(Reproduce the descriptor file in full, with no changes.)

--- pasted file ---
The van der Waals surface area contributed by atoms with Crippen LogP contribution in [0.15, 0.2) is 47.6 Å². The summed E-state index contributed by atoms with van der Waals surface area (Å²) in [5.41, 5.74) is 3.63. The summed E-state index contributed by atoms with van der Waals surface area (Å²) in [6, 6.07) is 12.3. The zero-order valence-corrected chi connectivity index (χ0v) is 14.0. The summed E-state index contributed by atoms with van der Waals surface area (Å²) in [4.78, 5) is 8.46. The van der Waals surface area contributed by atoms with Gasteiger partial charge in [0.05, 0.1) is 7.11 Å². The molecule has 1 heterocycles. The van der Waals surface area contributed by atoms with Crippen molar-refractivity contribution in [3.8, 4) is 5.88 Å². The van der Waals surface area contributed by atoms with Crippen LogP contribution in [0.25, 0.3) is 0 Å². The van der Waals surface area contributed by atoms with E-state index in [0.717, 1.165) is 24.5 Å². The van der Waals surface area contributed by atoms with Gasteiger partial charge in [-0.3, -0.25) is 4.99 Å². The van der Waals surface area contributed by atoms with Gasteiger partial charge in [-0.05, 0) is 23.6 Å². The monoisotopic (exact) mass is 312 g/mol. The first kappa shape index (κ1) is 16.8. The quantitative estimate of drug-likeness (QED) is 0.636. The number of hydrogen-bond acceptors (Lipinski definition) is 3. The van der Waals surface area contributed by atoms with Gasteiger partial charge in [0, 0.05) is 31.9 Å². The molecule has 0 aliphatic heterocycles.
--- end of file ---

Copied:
The van der Waals surface area contributed by atoms with Crippen LogP contribution in [0.15, 0.2) is 47.6 Å². The summed E-state index contributed by atoms with van der Waals surface area (Å²) in [5.41, 5.74) is 3.63. The summed E-state index contributed by atoms with van der Waals surface area (Å²) in [6, 6.07) is 12.3. The zero-order valence-corrected chi connectivity index (χ0v) is 14.0. The summed E-state index contributed by atoms with van der Waals surface area (Å²) in [4.78, 5) is 8.46. The van der Waals surface area contributed by atoms with Gasteiger partial charge in [0.05, 0.1) is 7.11 Å². The molecule has 1 heterocycles. The van der Waals surface area contributed by atoms with Crippen molar-refractivity contribution in [3.8, 4) is 5.88 Å². The van der Waals surface area contributed by atoms with Crippen LogP contribution in [0.25, 0.3) is 0 Å². The van der Waals surface area contributed by atoms with E-state index in [0.717, 1.165) is 24.5 Å². The van der Waals surface area contributed by atoms with Gasteiger partial charge in [-0.3, -0.25) is 4.99 Å². The van der Waals surface area contributed by atoms with Gasteiger partial charge in [-0.05, 0) is 23.6 Å². The monoisotopic (exact) mass is 312 g/mol. The first kappa shape index (κ1) is 16.8. The quantitative estimate of drug-likeness (QED) is 0.636. The number of hydrogen-bond acceptors (Lipinski definition) is 3. The van der Waals surface area contributed by atoms with Gasteiger partial charge in [0, 0.05) is 31.9 Å². The molecule has 0 aliphatic heterocycles.